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Dyer hopes Killie job ‘opens doors’ for minority coaches

The newly appointed Kilmarnock manager says black coaches have to "keep knocking down the door".

Dyer has taken charge of Kilmarnock on a permanent basis. SNS
Dyer has taken charge of Kilmarnock on a permanent basis.

Kilmarnock manager Alex Dyer hopes his appointment to the Rugby Park hot seat can serve as an example and “open doors” for other black and ethic minority (BAME) coaches.

Dyer has recently been named as the permanent successor to Angelo Alessio after the Italian was sacked in December. His appointment comes at a time when there are continued questions about the lack of BAME coaches in managerial positions in the UK.

The 54-year-old, who worked as assistant to Chris Powell at Charlton and Huddersfield and was Steve Clarke’s right-hand man at Rugby Park, said: “I am hoping that me up here sends a good message, a message that I am working for a wonderful club and wonderful people who have given me a great opportunity.

“If I am a role model, I am a role model. I am here to do the job to the best of my ability and if that opens doors for other people of my colour/culture then all good.

“It is about getting the right opportunities, doing all your badges.

“It is a subject that is always going to be there. I am a black man who is working in an industry where there is not many black coaches and I hope that me being a coach and now a black manager, that will open doors for others.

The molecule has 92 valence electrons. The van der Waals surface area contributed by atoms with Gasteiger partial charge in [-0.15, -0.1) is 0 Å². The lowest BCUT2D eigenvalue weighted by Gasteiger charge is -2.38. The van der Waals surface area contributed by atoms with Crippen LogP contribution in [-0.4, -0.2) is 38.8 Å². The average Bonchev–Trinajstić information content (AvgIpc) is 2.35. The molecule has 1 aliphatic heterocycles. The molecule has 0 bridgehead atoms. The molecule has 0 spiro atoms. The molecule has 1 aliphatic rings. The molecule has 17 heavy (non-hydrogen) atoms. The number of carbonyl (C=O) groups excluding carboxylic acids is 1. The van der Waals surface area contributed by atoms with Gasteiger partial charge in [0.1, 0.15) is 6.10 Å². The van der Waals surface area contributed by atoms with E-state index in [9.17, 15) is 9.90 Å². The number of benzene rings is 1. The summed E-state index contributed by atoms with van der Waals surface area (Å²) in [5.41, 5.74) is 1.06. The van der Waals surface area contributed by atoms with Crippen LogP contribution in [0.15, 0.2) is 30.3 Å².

“But at the same time you have to do the right thing. People have to go through the system, that’s the way it is.

“I am not naive, I know that in the past people have been turned down for jobs for the reason of their colour.

“We know that has happened in the past but we still have to keep knocking down the door.

“But I am here as a manager first of all. I am a black man but I am a manager and I want to do the best I can.

“It is a difficult subject but at the end of the day I just want to do the best I can and if it opens the doors for others, so be it.”

Dyer had been working as caretaker boss at Killie following Alessio’s departure and said he felt the timing was right to take on the top job.

He said: “I think I have done my apprenticeship over the years and earned the right and I will give it my best shot.”


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